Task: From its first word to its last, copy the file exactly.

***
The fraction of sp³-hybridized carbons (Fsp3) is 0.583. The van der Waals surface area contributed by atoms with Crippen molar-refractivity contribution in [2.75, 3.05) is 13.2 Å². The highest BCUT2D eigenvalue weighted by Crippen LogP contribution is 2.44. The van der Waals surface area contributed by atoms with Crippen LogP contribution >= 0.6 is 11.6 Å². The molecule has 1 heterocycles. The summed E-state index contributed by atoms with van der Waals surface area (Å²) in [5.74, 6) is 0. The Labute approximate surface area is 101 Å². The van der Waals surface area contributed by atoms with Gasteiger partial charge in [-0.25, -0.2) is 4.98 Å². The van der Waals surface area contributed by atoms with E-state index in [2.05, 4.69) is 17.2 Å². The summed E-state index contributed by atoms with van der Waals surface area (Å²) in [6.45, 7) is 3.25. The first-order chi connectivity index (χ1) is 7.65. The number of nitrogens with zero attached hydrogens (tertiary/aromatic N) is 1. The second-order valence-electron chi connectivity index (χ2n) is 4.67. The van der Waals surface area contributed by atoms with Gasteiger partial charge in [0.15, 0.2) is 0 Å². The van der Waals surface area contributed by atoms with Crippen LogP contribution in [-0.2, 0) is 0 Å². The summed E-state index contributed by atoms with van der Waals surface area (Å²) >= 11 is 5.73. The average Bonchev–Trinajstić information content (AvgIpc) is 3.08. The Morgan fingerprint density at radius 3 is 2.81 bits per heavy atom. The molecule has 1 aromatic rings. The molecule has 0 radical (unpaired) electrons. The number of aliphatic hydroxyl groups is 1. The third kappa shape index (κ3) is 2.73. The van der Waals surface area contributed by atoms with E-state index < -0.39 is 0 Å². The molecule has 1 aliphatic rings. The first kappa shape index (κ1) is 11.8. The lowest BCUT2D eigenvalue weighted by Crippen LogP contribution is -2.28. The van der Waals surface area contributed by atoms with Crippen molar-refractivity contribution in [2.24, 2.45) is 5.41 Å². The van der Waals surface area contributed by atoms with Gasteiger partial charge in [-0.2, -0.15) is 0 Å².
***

The fraction of sp³-hybridized carbons (Fsp3) is 0.583. The van der Waals surface area contributed by atoms with Crippen molar-refractivity contribution in [2.75, 3.05) is 13.2 Å². The highest BCUT2D eigenvalue weighted by Crippen LogP contribution is 2.44. The van der Waals surface area contributed by atoms with Crippen LogP contribution >= 0.6 is 11.6 Å². The molecule has 1 heterocycles. The summed E-state index contributed by atoms with van der Waals surface area (Å²) in [5.74, 6) is 0. The Labute approximate surface area is 101 Å². The van der Waals surface area contributed by atoms with Gasteiger partial charge in [-0.25, -0.2) is 4.98 Å². The van der Waals surface area contributed by atoms with E-state index in [2.05, 4.69) is 17.2 Å². The summed E-state index contributed by atoms with van der Waals surface area (Å²) in [6.45, 7) is 3.25. The first-order chi connectivity index (χ1) is 7.65. The number of nitrogens with zero attached hydrogens (tertiary/aromatic N) is 1. The second-order valence-electron chi connectivity index (χ2n) is 4.67. The van der Waals surface area contributed by atoms with Gasteiger partial charge in [0.15, 0.2) is 0 Å². The van der Waals surface area contributed by atoms with Crippen LogP contribution in [-0.2, 0) is 0 Å². The summed E-state index contributed by atoms with van der Waals surface area (Å²) >= 11 is 5.73. The average Bonchev–Trinajstić information content (AvgIpc) is 3.08. The Morgan fingerprint density at radius 3 is 2.81 bits per heavy atom. The molecule has 1 aromatic rings. The molecule has 0 radical (unpaired) electrons. The number of aliphatic hydroxyl groups is 1. The third kappa shape index (κ3) is 2.73. The van der Waals surface area contributed by atoms with E-state index < -0.39 is 0 Å². The molecule has 1 aliphatic rings. The first kappa shape index (κ1) is 11.8. The lowest BCUT2D eigenvalue weighted by Crippen LogP contribution is -2.28. The van der Waals surface area contributed by atoms with Crippen molar-refractivity contribution in [2.24, 2.45) is 5.41 Å². The van der Waals surface area contributed by atoms with Gasteiger partial charge in [-0.2, -0.15) is 0 Å².